It would be nice if the Government’s approach to Brexit was based on evidence, facts and proper analysis, rather than ideology. The hon. Gentleman also welcomed the opportunity to have what he described as an informed debate about immigration. I think it would have been nice if we had had an informed debate about immigration, rather than the desperately ill-informed debate we had up to, through and since the referendum. We have not heard enough about the enormous benefit that immigration brings to these islands and will continue to bring if we allow it to do so.
The hon. Member for Gordon reminded us at Brexit questions this morning that, as far as agriculture is concerned, one size does not fit all. In fact, the danger is that one size very often does not fit anything, so nobody gets the result they need.
Anyone can work out that the needs of a hill farmer or crofter in the highlands of Scotland or in Wales are very different from the needs of a dairy farmer in the south of England, or indeed of a fruit grower in lowland Scotland or lowland Perthshire. That means that whatever framework is put together has got to be capable of being adapted and applied flexibly to ensure that the decisions taken are those that are most suited to where they are being applied.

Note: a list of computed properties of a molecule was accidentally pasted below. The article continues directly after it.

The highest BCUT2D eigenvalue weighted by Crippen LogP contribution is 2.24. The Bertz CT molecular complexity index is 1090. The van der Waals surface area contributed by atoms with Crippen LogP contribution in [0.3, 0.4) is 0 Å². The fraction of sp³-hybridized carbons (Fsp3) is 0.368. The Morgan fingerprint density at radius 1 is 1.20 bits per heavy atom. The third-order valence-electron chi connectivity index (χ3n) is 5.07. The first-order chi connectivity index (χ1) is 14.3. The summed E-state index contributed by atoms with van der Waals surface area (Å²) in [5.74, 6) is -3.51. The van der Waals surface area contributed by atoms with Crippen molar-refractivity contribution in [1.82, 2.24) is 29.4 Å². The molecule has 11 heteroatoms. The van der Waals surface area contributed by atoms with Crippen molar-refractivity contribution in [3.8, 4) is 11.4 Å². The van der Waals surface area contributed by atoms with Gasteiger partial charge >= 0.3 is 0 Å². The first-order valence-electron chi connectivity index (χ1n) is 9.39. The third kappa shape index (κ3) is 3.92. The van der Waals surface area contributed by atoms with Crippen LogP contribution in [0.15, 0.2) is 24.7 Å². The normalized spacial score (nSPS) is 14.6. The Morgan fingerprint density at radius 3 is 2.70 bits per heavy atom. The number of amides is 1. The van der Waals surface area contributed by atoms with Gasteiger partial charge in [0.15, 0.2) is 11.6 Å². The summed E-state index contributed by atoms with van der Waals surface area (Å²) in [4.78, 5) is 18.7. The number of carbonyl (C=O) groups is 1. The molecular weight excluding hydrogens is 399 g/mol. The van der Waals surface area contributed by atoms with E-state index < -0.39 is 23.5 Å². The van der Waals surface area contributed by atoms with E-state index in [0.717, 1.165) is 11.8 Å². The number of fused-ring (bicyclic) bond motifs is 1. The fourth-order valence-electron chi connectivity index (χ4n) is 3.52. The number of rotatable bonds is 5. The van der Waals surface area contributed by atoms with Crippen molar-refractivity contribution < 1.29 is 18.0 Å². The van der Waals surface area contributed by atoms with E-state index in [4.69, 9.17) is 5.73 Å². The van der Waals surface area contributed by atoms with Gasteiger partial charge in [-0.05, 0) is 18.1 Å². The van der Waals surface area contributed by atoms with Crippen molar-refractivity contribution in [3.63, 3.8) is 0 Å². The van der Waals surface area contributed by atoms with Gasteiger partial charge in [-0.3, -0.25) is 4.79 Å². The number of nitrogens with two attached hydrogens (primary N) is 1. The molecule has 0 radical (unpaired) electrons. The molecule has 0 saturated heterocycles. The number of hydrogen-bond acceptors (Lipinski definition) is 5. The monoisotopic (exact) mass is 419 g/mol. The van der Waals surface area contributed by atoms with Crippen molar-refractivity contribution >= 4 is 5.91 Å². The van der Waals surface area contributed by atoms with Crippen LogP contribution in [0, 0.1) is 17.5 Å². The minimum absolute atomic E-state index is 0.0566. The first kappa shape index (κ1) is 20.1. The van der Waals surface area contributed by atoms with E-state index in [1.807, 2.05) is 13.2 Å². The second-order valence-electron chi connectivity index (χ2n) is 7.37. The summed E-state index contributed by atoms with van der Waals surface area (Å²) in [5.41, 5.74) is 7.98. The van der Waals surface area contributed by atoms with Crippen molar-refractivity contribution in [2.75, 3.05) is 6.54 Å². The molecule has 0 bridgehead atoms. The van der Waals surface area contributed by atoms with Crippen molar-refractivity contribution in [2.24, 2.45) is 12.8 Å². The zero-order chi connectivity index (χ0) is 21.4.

I do not have an issue, and neither does the Scottish National party, with recognising that in some areas of public policy there are huge benefits to having one framework and one set of rules to apply everywhere. For example, animal welfare standards are common throughout the United Kingdom—good idea. Let us face it, they are going to be common throughout the United Kingdom and the European Union, because we will still want to be able to sell our stuff across the Irish border, so Northern Ireland will have to fit in with European Union standards in the longer term.
It is essential that a decision that something will be taken on a UK framework basis is a decision by consensus. I am waiting, as are a lot of people back home in Scotland, to hear the Government confirm that no UK framework policy will be decided without the consent of the devolved Administrations, and that once it has been agreed that something needs a UK framework, the content and detail of that framework will be agreed by consensus among the four equal partners in the Union, not simply imposed on us by a Government in Whitehall—nor indeed imposed on the farmers of England by a Government in Edinburgh.